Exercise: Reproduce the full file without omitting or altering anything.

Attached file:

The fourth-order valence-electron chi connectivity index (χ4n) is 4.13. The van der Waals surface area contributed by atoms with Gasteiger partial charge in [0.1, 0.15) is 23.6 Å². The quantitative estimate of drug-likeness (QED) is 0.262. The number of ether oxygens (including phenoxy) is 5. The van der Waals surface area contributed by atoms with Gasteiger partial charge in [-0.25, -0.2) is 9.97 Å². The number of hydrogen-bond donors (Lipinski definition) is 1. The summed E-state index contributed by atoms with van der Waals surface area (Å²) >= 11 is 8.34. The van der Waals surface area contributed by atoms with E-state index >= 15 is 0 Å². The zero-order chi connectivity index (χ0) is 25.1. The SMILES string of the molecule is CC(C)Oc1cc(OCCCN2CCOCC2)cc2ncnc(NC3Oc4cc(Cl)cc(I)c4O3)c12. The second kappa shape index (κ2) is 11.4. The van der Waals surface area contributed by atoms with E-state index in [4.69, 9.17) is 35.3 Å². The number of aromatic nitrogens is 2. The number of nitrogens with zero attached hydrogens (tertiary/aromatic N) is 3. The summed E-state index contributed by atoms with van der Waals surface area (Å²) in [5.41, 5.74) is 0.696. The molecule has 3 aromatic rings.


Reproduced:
The fourth-order valence-electron chi connectivity index (χ4n) is 4.13. The van der Waals surface area contributed by atoms with Gasteiger partial charge in [0.1, 0.15) is 23.6 Å². The quantitative estimate of drug-likeness (QED) is 0.262. The number of ether oxygens (including phenoxy) is 5. The van der Waals surface area contributed by atoms with Gasteiger partial charge in [-0.25, -0.2) is 9.97 Å². The number of hydrogen-bond donors (Lipinski definition) is 1. The summed E-state index contributed by atoms with van der Waals surface area (Å²) >= 11 is 8.34. The van der Waals surface area contributed by atoms with E-state index >= 15 is 0 Å². The zero-order chi connectivity index (χ0) is 25.1. The SMILES string of the molecule is CC(C)Oc1cc(OCCCN2CCOCC2)cc2ncnc(NC3Oc4cc(Cl)cc(I)c4O3)c12. The second kappa shape index (κ2) is 11.4. The van der Waals surface area contributed by atoms with E-state index in [4.69, 9.17) is 35.3 Å². The number of aromatic nitrogens is 2. The number of nitrogens with zero attached hydrogens (tertiary/aromatic N) is 3. The summed E-state index contributed by atoms with van der Waals surface area (Å²) in [5.41, 5.74) is 0.696. The molecule has 3 aromatic rings.